A Legal Victory for Tiwi Islanders against the oil and gas industry 

In a landmark decision in September, the Federal Court of Australia ruled that Santos Ltd, one of the world’s top 20 largest oil and gas companies, would not be allowed to drill in the Barossa gas fields off the coast of northern Australia. The Court ruled that Santos had failed to consult Tiwi Traditional Owners. Santos appealed the decision, but this was in vain. Two weeks ago, the appeal was rejected, further solidifying legal victory for the Tiwi Islander Plaintiffs.

Santos has described the Barossa gas project as the biggest oil and gas investment in Australia since 2012. It is estimated that if this fossil gas were extracted, developed and burned, it would release 15.6 million tons of carbon dioxide emissions annually. This is more than the annual emissions of both Costa Rica and Congo combined, and at least double the carbon dioxide of any other offshore Australian gas field. 

In addition to being a carbon bomb, the construction of wells and associated the pipeline poses a major threat to marine biodiversity, the food sources of Tiwi Islanders, and their continuous spiritual connection to Sea Country that has endured for millennia. Tiwi Senior Lawman, Dennis Tipakalippa, launched the lawsuit in June, following the failure of the Australian federal offshore gas regulator to properly consult the Munupi Clan.

In response to the legal victory, Plaintiff and Tiwi elder, Dennis Tipakalippa stated, “The most important thing for us is to protect our Sea Country. We want Santos and all mining companies to remember – we are powerful, we will fight for our land and Sea Country, for our future generations no matter how hard and how long.”

The rejection of Santos’s appeal, further solidifies the legal victory for the Tiwi Islander Plaintiffs, sending a strong signal to the oil and gas industry that violating the right to Free, Prior, and Informed Consent of affected communities, including the heritage protection of Torres Strait Islanders [1], in large-scale energy projects will not be tolerated. 

This ruling means that on top of the significant delays to the project, proponents now must return to the drawing board and redo consultation, and resubmit the approval to drill which analysts suggest could take another 18 months. This sends clear signals that more obstacles will occur in the future for large-scale fossil fuel projects that fail to conduct their due diligence and robust consultation of affected communities, further increasing the risk of investing in such projects.

Public finance continues to support climate chaos 

Despite the clear climate incompatibility of, and ecological, social, legal, and financial risks, associated with new, large-scale fossil fuel projects, governments continue to support such projects. The G20 governments and the Multilateral Development Banks provided USD 55 billion a year in international public finance for fossil fuel projects between 2019 and 2021, almost twice their support for clean energy over the same period. 

The Barossa project alone included over $1 billion USD in public finance support from the Japanese and Korean governments’ export credit agencies (ECAs), Japan Bank for International Cooperation (JBIC), Export-Import Bank of Korea (KEXIM) and Korea Trade Insurance Corporation (K-Sure). Santos and the Australian Government assured these ECAs that the project approvals were solid, even after Tiwi Island people had warned them about lack of free, prior and informed consent, and despite the fact that extraction from these wells would be completely at odds with Australia’s climate obligations.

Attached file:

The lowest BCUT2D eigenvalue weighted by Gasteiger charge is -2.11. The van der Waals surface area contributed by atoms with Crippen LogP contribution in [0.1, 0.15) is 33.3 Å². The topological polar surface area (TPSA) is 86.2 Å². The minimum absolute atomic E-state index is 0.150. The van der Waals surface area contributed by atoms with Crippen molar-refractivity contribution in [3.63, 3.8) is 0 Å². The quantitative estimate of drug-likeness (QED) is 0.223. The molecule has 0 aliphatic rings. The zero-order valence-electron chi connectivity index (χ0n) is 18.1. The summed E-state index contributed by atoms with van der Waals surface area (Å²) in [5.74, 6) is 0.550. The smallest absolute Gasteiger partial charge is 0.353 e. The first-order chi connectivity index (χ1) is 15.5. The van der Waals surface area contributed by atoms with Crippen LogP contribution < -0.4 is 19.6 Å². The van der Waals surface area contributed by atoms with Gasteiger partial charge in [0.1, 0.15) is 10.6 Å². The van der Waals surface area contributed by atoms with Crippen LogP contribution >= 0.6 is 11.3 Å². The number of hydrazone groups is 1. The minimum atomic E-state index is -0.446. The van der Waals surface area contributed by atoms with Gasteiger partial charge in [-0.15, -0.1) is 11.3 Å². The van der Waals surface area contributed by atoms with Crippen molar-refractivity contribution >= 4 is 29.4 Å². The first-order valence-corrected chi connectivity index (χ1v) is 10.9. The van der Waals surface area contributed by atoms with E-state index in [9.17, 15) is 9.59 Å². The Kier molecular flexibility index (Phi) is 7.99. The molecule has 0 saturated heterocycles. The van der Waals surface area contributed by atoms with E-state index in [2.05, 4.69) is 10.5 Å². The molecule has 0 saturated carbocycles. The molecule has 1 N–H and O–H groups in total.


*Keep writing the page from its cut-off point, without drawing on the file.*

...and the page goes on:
After Barossa, Australia must safeguard rights and align with climate goals 

In order for Australia to live up to its international obligations to keep global temperature rise to 1.5°C it will need to end international public finance for oil and gas, and phase out oil and gas production domestically. 

Currently, Export Finance Australia (EFA) is considering supporting a $1.1-billion acquisition of state-owned Kumul Petroleum in Papua New Guinea, to a 5% stake in the PNG Liquified Natural Gas (LNG) project from Santos Ltd. If Australia continues to use its public finance to support the development of fossil fuel protects, it will lock-in decades of emissions that, as Pacific Island Elders have warned, jeopardize a habitable future for all Pacific Island nations. 

The recently elected Albanese administration can avoid enabling future oil and gas carbon bombs by catching up with New Zealand in joining two leading international initiatives [2]. Australia can join 40 other countries and institutions and sign onto the Glasgow Statement on International Public Support on the Clean Energy Transition, and commit to ending the Australian Export Credit Agency’s (EFA’s) international finance for fossil fuels within a year. The Albanese government can also demonstrate ambitious climate leadership by joining the Beyond Oil and Gas Alliance, to end new concessions, licensing or leasing rounds for oil and gas production and exploration, and to set a Paris-aligned date for ending oil and gas production. 

To secure a safe climate future, protect the livelihoods and culture of all Pacific islanders as well as Australians, and respect the land rights of all traditional and Indigenous land owners, all eyes are on the Albanese government to take the next steps to end Australia’s international finance for and new concessions of fossil fuels. Here’s to concrete progress on this agenda in 2023!

[1] See more under: Aboriginal and Torres Strait Islander Heritage Protection Act 1984 (Cth) ss 3, 4

[2] As of December 2022, New Zealand has implemented its commitment under the Glasgow Statement, clarifying that is will end export finance for fossil fuels, and is an Associate member of the Beyond Oil and Gas Alliance (BOGA)